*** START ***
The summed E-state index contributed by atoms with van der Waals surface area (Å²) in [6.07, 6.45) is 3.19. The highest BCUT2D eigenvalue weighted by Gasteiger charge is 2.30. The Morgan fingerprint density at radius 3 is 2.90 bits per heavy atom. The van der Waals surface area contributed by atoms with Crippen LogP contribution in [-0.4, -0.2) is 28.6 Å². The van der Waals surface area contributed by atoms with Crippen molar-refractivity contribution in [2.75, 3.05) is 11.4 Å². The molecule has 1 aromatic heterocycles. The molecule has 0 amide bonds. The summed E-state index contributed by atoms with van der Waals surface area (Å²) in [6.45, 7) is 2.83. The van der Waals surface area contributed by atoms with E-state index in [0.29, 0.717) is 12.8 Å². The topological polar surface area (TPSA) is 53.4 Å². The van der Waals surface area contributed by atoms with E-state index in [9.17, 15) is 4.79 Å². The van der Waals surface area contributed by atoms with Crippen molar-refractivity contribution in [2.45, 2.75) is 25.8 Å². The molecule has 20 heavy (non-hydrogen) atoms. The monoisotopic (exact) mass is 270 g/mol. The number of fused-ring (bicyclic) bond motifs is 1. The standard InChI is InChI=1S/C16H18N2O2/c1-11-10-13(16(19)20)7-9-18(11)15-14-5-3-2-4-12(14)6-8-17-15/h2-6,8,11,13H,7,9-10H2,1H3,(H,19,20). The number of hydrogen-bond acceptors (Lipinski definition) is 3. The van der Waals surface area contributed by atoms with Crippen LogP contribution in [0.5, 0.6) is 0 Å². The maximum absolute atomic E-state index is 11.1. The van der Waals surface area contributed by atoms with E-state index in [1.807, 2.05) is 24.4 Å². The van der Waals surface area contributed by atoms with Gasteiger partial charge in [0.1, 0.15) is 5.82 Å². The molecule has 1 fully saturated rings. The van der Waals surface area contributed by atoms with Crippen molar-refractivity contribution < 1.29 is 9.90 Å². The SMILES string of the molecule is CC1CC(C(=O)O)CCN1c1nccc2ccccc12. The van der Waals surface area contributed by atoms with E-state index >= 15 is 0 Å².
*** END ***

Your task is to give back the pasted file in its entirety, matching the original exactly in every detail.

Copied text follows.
The summed E-state index contributed by atoms with van der Waals surface area (Å²) in [6.07, 6.45) is 3.19. The highest BCUT2D eigenvalue weighted by Gasteiger charge is 2.30. The Morgan fingerprint density at radius 3 is 2.90 bits per heavy atom. The van der Waals surface area contributed by atoms with Crippen LogP contribution in [-0.4, -0.2) is 28.6 Å². The van der Waals surface area contributed by atoms with Crippen molar-refractivity contribution in [2.75, 3.05) is 11.4 Å². The molecule has 1 aromatic heterocycles. The molecule has 0 amide bonds. The summed E-state index contributed by atoms with van der Waals surface area (Å²) in [6.45, 7) is 2.83. The van der Waals surface area contributed by atoms with E-state index in [0.29, 0.717) is 12.8 Å². The topological polar surface area (TPSA) is 53.4 Å². The van der Waals surface area contributed by atoms with E-state index in [9.17, 15) is 4.79 Å². The van der Waals surface area contributed by atoms with Crippen molar-refractivity contribution in [2.45, 2.75) is 25.8 Å². The molecule has 20 heavy (non-hydrogen) atoms. The monoisotopic (exact) mass is 270 g/mol. The number of fused-ring (bicyclic) bond motifs is 1. The standard InChI is InChI=1S/C16H18N2O2/c1-11-10-13(16(19)20)7-9-18(11)15-14-5-3-2-4-12(14)6-8-17-15/h2-6,8,11,13H,7,9-10H2,1H3,(H,19,20). The number of hydrogen-bond acceptors (Lipinski definition) is 3. The van der Waals surface area contributed by atoms with Crippen LogP contribution in [0.5, 0.6) is 0 Å². The maximum absolute atomic E-state index is 11.1. The van der Waals surface area contributed by atoms with E-state index in [1.807, 2.05) is 24.4 Å². The van der Waals surface area contributed by atoms with Gasteiger partial charge in [0.1, 0.15) is 5.82 Å². The molecule has 1 fully saturated rings. The van der Waals surface area contributed by atoms with Crippen molar-refractivity contribution < 1.29 is 9.90 Å². The SMILES string of the molecule is CC1CC(C(=O)O)CCN1c1nccc2ccccc12. The van der Waals surface area contributed by atoms with E-state index >= 15 is 0 Å².